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Judicial CP - March 1994
Houston Chronicle, Texas, 10 March 1994
Some swift corporal punishment for criminals
By Rabbi Avi Shafran
THE pressing social issue of the day is undoubtedly crime.
Most of us middle-aged folk vividly and lovingly remember bygone days of friendly strangers and unlocked doors, nights when a leisurely walk on a city street was synonymous with sublime pleasure, not with living dangerously.
But then we take our leave of our reveries, return to the present and gaze again in disbelief at the surrealistic world that has come to envelop us.
Even among the younger generation, many can't help but sense that something is terribly amiss in a world where muggings and even murders are barely newsworthy, where burglar alarms have become as de rigueur -- and utilitarian -- as welcome mats.
Our prisons are infamously ineffective, and overflowing to boot; our judges, understandably reluctant to add to the mess. Is there anything left to try?
Well, here's some food for thought -- but, for all its possible nutritional value, it's pretty hard stuff to swallow.
First, some blame: A lot of it is George Orwell's fault. He effectively emasculated modern society by inadvertently tarring every decisive effort at true criminal deterrence with the brush of immoral social engineering.
No one, after all, wants "Big Brother" on his resume. But let's face something: We're a full decade past 1984, approaching five since Orwell's warning was actually penned, and yet crime, not authority, has become modern Western society's bane.
Orwell, in fact, did so effective a job frightening us with his nightmare that today the specter of totalitarianism -- at least in the civilized world -- has receded into the shadows, and today spooks no one but the American Civil Liberties Union. The bulk of our problems have more to do with lawlessness than with authoritarianism.
So perhaps it is time to consider the unconsiderable, to think the unthinkable, to imagine and consider a truly radical but just possibly useful approach to penology:
Punishment. Specifically, corporal punishment.
There, it's said. It's not a pretty phrase, nor does it evoke a pretty image, but it might just be an idea whose time, regrettably, has come. Other cultures, of course, practice it routinely, if primitively. And even responsible, loving parents in our own society occasionally employ one or another version of it with their younger children. Now criminals, to be sure, are generally not children. But the moral imbalance that motivates them is not entirely unrelated to the essence of childhood misbehavior: the reluctance to subvert the self, the refusal to empathize with a larger world.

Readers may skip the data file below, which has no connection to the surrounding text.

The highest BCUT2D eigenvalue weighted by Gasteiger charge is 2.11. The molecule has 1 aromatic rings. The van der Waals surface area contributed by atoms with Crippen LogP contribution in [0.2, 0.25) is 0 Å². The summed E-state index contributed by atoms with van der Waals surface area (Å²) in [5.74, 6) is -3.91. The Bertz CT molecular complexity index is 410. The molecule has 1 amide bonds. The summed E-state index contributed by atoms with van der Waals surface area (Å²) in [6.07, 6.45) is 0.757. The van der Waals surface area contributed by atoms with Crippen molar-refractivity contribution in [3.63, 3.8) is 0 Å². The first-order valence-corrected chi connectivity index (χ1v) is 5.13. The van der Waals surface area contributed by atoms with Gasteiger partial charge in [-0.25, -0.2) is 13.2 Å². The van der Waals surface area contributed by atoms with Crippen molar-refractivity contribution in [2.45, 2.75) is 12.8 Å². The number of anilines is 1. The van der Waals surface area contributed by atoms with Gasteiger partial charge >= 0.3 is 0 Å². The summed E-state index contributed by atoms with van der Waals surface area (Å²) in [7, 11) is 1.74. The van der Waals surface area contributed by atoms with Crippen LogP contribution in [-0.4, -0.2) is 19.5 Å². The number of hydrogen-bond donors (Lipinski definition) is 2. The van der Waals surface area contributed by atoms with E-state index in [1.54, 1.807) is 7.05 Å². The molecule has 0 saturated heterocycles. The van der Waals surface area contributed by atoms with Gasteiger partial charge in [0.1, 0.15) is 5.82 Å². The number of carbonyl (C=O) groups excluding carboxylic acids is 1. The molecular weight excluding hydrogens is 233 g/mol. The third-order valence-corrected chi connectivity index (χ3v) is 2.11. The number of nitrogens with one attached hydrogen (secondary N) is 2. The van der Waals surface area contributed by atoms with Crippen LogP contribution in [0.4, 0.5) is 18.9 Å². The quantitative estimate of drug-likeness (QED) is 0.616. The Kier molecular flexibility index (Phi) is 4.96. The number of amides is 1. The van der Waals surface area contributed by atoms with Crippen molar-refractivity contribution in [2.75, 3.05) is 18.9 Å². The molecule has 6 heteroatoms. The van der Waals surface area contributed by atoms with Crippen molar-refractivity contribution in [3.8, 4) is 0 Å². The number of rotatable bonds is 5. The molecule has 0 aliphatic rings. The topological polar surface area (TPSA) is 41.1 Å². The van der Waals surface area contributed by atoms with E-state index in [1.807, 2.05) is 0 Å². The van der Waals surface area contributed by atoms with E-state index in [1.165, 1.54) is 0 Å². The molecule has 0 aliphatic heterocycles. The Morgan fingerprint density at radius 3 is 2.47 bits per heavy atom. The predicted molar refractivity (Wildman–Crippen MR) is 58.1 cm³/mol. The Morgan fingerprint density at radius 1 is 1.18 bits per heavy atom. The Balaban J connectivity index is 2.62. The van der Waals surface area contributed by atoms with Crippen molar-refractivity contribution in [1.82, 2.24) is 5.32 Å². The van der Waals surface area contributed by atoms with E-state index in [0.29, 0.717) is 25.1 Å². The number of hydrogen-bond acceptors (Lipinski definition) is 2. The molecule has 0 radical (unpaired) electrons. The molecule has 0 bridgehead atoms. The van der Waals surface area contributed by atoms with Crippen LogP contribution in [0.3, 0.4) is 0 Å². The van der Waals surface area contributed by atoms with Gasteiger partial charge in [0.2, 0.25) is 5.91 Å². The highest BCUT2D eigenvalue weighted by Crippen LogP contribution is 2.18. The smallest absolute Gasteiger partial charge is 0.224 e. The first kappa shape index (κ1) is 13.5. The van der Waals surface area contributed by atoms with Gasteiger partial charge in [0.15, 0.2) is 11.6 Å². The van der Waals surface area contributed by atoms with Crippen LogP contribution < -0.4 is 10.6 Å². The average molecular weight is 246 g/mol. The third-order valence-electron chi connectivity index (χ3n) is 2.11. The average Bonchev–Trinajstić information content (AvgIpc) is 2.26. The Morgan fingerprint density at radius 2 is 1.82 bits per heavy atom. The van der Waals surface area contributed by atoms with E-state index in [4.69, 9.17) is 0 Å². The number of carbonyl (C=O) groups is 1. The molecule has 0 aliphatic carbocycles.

So, while one group may be detestable and the other sublime, criminals and children do indeed share something in common: should society, perhaps, start thinking of the former as an ingrown, oversized form of the latter -- and start treating them accordingly?
Why is behavior modification off-limits in the discouragement of violent crime? We have, in fact -- at least most of us -- already come to terms with corporal punishment's most extreme and irreversible form -- capital punishment.
We kill some criminals, and still manage to sleep at night. Why, then, are physical punishment's more moderate flavors so horribly unpalatable to us?
And an even more disturbing bit of reality: Is our present, and clearly ineffective, penal system, based as it is on forcible confinement, really qualitatively different from more immediately painful punishment ? Might not a clearer, unmistakably unpleasant result of a crime make a more meaningful and lasting impression on a serious criminal? Might it not be more effective both as a deterrent and a rehabilitative strategy?
Now we're obviously not talking about flogging traffic violators here. Corporal punishment, even should civilized society ever deem it an option, is certainly nothing to take lightly. The point, though, that we seem too cowed to consider is simply that true punishment might just have a legitimate place in the modern world, as it was deemed to have in the ancient.
If potential perpetrators of societal violence -- muggings, rapes, child-abuse and the like -- knew that acting on their whims could easily result in something more than a simple state-sponsored stay in a warm penitentiary (all too many of which are, in effect, mere graduate schools for thugs), might they perhaps think twice about proceeding? And might those who have paid for previous crimes with immediate pain perhaps hesitate before risking more of the same?
What sort of corporal punishment? Well, yes, that's a hard one.
Perhaps we Americans might do well to begin a debate of the idea of subjecting violent criminals to a fairly short period of discomfort, just long and intense enough to register on the recipient society's outrage over his acts, to impress on him the wisdom of pursuing a different line of work.
Prison, to be blunt, is slow torture. Corporal punishment is swifter, more focused torture.
The former has proved largely ineffective, not to mention increasingly difficult to sustain.
Might the latter, in some form or another, be worthy of our consideration?
Away, Orwell. We need to think.
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